Antipsychotic

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In psychiatry, an antipsychotic drug is any drug that is used to treat psychosis, which could be the result of several conditions. Since the invention of chlorpromazine in 1950, which was the first antipsychotic, a number of antipsychotics have been developed, some used more commonly than others. Antipsychotics are also the cause of several potential side-effects, which range from mild annoyances, such as nasal congestion, to deadly, such as neuroleptic malignant syndrome. The most practical drug for a patient requires careful consideration, and in most cases the patient must provide informed consent.

Typical antipsychotics

The typical antipsychotics where the first to be developed, with most being synthesized in the 1950s, and where the most commonly used until recently. Typical antipsychotics are believed to work mainly by blocking the brain's dopamine receptors, which have been implemented in psychotic states. Some examples of typical antipsychotics include:

Atypical antipsychotics

The atypical antipsychotics are a newer group of drugs. Most where synthesized in the late 1990's and early 2000's. Since their introduction, atypicals have gradually been replacing typicals in the treatment of psychosis, mainly due to the fact that atypicals tend to have milder side-effect profiles. Atypicals are believed to work by blocking both the dopamine and serotonin receptors in the brain, however, the clinical importance of this is unknown. Examples of atypical antipsychotics include:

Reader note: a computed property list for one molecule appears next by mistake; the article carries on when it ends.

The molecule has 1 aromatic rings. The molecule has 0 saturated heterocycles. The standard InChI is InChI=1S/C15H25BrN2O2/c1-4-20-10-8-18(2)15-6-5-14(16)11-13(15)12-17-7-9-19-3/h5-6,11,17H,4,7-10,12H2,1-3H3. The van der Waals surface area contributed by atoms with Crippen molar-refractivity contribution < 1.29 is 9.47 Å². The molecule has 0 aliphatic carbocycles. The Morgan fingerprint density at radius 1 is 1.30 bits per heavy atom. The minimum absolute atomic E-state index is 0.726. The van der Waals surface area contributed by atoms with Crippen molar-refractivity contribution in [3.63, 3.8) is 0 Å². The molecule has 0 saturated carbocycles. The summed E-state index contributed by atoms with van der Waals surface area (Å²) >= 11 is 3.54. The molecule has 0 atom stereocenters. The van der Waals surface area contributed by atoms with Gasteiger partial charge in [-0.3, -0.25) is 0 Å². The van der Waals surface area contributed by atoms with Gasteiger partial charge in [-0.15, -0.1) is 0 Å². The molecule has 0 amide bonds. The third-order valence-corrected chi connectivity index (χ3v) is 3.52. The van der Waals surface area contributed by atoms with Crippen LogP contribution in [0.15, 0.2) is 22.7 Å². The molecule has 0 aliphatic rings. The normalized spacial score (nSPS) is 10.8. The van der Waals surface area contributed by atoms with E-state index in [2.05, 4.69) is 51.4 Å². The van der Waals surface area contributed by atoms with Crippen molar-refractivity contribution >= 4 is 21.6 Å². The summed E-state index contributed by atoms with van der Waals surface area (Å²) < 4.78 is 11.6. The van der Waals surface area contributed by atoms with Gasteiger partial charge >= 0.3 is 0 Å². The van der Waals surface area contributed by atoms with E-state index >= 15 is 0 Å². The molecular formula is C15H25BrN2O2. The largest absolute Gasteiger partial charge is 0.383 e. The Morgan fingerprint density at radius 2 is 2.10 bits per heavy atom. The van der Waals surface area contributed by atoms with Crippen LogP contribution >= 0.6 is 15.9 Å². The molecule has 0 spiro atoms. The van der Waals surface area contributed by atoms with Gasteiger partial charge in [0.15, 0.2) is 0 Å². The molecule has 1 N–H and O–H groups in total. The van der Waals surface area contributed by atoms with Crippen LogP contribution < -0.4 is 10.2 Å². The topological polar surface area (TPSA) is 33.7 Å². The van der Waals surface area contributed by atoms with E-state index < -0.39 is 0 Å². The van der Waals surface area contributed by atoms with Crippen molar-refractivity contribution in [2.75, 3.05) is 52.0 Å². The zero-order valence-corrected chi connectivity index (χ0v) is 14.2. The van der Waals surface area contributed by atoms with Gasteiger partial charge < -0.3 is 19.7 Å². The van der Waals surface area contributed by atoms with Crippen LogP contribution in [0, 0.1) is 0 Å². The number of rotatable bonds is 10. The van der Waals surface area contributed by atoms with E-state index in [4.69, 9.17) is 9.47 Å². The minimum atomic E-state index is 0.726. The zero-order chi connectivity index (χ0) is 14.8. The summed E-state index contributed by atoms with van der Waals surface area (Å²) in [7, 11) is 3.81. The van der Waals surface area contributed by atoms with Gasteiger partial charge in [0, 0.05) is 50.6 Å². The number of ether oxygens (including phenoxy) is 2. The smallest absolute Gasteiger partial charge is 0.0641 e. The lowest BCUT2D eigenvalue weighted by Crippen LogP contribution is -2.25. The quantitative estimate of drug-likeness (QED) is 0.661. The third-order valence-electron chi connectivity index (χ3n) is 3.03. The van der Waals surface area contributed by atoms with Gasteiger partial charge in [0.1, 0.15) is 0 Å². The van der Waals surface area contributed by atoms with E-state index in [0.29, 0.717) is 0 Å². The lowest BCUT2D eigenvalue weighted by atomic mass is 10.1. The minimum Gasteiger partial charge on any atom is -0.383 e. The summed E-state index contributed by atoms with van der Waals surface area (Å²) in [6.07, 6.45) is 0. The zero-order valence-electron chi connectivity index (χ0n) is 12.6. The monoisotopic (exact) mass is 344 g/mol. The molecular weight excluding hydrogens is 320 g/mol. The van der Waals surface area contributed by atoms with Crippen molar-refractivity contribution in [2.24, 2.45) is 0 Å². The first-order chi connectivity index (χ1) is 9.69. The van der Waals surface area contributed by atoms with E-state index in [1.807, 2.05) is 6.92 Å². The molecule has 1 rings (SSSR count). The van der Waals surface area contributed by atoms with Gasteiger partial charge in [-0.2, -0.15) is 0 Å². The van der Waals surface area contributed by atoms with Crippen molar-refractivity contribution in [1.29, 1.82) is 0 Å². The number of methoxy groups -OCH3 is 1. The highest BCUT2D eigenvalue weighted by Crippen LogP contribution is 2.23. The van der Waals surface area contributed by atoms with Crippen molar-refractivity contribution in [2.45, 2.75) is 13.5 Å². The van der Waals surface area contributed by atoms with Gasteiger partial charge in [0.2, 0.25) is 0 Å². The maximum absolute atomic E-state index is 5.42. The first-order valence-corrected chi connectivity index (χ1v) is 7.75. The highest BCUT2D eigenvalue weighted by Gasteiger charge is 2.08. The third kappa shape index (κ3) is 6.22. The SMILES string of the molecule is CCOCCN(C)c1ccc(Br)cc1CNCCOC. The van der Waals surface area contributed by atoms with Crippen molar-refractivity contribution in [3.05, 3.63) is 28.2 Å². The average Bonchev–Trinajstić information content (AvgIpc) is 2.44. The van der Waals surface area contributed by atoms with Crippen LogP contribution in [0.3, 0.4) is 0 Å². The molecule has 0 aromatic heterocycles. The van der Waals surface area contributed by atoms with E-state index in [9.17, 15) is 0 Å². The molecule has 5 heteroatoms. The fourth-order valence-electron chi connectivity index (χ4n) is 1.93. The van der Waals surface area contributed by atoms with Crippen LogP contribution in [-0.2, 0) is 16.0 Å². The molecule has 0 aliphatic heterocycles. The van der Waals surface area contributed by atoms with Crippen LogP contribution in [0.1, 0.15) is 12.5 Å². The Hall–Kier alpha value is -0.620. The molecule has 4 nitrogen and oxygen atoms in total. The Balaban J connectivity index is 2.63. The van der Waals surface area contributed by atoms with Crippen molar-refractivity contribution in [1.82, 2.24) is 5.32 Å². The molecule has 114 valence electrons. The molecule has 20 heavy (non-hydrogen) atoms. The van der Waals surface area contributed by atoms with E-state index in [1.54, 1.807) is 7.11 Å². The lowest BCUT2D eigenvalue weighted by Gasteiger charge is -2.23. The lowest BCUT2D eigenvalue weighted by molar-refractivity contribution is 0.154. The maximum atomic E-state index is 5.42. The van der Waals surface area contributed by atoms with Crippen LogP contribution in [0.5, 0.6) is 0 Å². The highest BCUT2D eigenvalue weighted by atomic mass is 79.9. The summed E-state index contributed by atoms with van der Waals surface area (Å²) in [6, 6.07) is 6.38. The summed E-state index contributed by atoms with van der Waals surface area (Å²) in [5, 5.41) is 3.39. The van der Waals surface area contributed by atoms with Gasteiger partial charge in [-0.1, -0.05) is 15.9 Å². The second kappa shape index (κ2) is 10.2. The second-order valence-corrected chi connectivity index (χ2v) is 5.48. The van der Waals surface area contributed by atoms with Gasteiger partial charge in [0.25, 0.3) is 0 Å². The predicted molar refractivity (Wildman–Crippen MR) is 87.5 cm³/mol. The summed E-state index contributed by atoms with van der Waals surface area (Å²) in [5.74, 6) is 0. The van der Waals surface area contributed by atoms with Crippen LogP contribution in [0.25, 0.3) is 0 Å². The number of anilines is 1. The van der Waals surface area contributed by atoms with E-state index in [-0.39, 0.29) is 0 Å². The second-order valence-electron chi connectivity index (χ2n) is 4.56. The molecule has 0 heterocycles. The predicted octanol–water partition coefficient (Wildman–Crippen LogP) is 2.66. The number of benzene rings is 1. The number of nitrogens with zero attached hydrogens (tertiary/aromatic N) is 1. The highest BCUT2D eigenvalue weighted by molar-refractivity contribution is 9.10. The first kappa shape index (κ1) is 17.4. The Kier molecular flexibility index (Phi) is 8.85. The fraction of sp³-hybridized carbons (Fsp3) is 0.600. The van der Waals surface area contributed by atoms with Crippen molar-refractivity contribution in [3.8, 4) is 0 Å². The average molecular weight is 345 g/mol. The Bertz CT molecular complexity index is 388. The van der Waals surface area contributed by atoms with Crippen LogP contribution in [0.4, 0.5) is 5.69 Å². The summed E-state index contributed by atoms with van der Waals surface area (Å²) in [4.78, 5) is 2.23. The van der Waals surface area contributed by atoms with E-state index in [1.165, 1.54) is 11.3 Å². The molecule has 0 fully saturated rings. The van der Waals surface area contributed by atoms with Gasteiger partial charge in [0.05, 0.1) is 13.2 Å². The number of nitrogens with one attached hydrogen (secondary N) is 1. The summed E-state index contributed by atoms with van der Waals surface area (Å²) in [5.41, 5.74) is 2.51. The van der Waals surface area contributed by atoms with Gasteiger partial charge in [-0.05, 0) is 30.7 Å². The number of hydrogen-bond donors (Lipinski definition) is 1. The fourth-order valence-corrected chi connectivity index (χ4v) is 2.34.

• Quetiapine (Seroquel or Seroquel XR)
  • Ziprasidone (Geodon)
  • Risperidone (Risperdal)
  • Olanzapine (Zyprexa)
  • Paliperidone (Invega)
  • Iloperidone

Side effects

Though atypicals are often touted as being milder than typicals, they often share side-effects with typicals, as well as having their own unique side-effect profile. Typicals are believed to cause neurologic problems, such as Tardive dyskinesia, more often, though atypicals can cause these problems as well. However, atypicals are linked to weight gain and diabetes while typicals are not. All antipsychotics can cause the potentially deadly neuroleptic malignant syndrome. Many antipsychotics are linked to low white counts as well.

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